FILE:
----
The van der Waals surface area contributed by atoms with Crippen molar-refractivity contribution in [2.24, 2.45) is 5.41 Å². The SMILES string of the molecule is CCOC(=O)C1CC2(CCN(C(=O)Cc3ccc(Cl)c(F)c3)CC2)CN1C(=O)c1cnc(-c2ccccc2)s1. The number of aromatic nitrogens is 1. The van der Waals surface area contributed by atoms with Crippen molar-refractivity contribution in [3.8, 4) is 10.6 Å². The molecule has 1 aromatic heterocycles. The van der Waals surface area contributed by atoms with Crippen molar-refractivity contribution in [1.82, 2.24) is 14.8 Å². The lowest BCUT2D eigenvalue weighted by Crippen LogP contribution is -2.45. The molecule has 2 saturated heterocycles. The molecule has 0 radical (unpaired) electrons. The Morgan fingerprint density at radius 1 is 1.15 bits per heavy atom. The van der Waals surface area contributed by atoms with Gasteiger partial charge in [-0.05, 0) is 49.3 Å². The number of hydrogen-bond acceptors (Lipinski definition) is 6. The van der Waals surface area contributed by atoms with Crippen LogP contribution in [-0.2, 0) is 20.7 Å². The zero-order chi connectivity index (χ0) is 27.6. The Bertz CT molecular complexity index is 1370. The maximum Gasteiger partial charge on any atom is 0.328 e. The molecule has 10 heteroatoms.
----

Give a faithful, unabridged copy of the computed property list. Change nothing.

The van der Waals surface area contributed by atoms with Crippen molar-refractivity contribution in [2.24, 2.45) is 5.41 Å². The SMILES string of the molecule is CCOC(=O)C1CC2(CCN(C(=O)Cc3ccc(Cl)c(F)c3)CC2)CN1C(=O)c1cnc(-c2ccccc2)s1. The number of aromatic nitrogens is 1. The van der Waals surface area contributed by atoms with Crippen molar-refractivity contribution in [3.8, 4) is 10.6 Å². The molecule has 1 aromatic heterocycles. The van der Waals surface area contributed by atoms with Crippen molar-refractivity contribution in [1.82, 2.24) is 14.8 Å². The lowest BCUT2D eigenvalue weighted by Crippen LogP contribution is -2.45. The molecule has 2 saturated heterocycles. The molecule has 0 radical (unpaired) electrons. The Morgan fingerprint density at radius 1 is 1.15 bits per heavy atom. The van der Waals surface area contributed by atoms with Gasteiger partial charge in [-0.05, 0) is 49.3 Å². The number of hydrogen-bond acceptors (Lipinski definition) is 6. The van der Waals surface area contributed by atoms with Crippen LogP contribution in [-0.2, 0) is 20.7 Å². The zero-order chi connectivity index (χ0) is 27.6. The Bertz CT molecular complexity index is 1370. The maximum Gasteiger partial charge on any atom is 0.328 e. The molecule has 10 heteroatoms.